Ghostface Killah

Ghostdini: Wizard of Poetry

(Def Jam; 2009)

By Clayton Purdom | 17 October 2009

Everything I think about Ghostface’s discography—the vertiginous early work, the encyclopedia-thumbing change-up of The Pretty Toney LP (2004), and most importantly the mawkish deicide committed on Fishscale (2006) and The Big Doe Rehab (2007)—I have already written. I wrote it here. I was on some empassioned shit, taking the creator of my first and tenth favorite records of the decade (by recent count, anyway) to task for the abasement of his art. Ghostface was once a radical and profound colossus within the pop landscape, an artistic entity of some wild, erratic pure energy; now, he is at best a sort of thinking man’s Snoop Dogg, playing up some goony pimp persona on record and then doing press like a born-rich thumbsucker waiting for his Lunchable. Dude comes across like he just fucking hates making music, to which I reply, pleadingly at times: Fine. Stop making it. Sell insurance.

In theory, Ghostface kicking a record of alternately tear-stained and long-dicking soul bangers is a great one. Were this, like, a ten-track collaboration with Lee Fields, an idea so great I can envision the album cover for it already, we’d be looking at a renewed validation to the emcee’s career. It is not that, of course; it is instead a crude and hateful grafting of Huggy Bear cartoon loverman bullshit onto Ghostface, and then the parading of that clownish, overeager Ghostface into a dozen like neo-R&B fantasias. He dodders about, trying hard, like pilled-out Brit at the VMAs that one time, difference being she came off sympathetic if ridiculous whereas Ghost just comes off ridiculous. The record is an ugly and unlikely curio, its storytelling mostly confined to cheating women, jealous men, and Ghost’s throbbing, album-length hard-on for himself. You can practically hear the wet slap of 12-year-old Ghost in the bathroom on “Stapleton Sex.”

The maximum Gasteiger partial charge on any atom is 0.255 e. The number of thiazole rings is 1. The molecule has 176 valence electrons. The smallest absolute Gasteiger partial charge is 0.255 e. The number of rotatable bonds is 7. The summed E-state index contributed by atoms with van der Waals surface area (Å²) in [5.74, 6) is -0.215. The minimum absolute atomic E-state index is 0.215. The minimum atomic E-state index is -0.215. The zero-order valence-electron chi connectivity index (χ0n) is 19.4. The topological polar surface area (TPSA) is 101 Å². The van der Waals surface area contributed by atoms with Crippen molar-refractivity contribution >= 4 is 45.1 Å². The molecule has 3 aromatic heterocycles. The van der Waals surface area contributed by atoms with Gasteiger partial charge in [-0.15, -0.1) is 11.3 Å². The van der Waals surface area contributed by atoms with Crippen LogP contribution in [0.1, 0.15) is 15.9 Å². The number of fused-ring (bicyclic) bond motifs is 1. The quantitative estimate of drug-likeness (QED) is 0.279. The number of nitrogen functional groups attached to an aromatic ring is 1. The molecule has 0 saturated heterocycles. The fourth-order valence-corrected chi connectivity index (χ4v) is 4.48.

Accordingly, then, the pleasures it produces are impure ones, like that fuck-terrible synth line exploding like a confetti cannon in “Paragraphs of Love,” or the early-runtime back to back Raheem DeVaughn hooks, or the deft swell of the sample on “Forever.” In these bright, neo-Roc productions Ghost has a playground fit for his lyrical athleticism, and in instances we see that talent at play. “Stay” has a sort of cool hurt to it that not many emcees could conjure, and there’s an inimitable wild-eyed sense to his flow on “Not Your Average Girl.” One hears a hint among all this of the realization of the smart straight thug rap envisioned on The Pretty Toney LP.

These moments fade fast. The garish cover of Ghostdini is apt: this is an elaborate and unfunny joke, not to mention—if it even bears mentioning at this point—profoundly hateful to women. I’d like to give you an exact number of the good tracks on this record, as like a buyer’s guide, but even at their best they feel somehow incorrect for recommendation. The verses on “Stay” refuse to explore their emotional potential, “Guest House” is a rehash of a story Ghost has told at least twenty times by now, “Do Over” fires on all cylinders one supposes if one must but what it sounds like isn’t a really good track but a really good version of a type of track for Ghostface to have done, at some point, on an album more worthy of his and our time. Wizard of Poetry is obviously an attempt at mainstream play from the emcee, and so it’s unfair to hold it up against the shocking and nightmarish brilliance he displayed just last month on the rap nerd love letter that is Only Built 4 Cuban Linx 2. So let’s not: this record may find its audience, separate as it is from that one’s. The difference is that the people who like this record are laughing at him, and Ghostface, knowing this, doesn’t give a shit.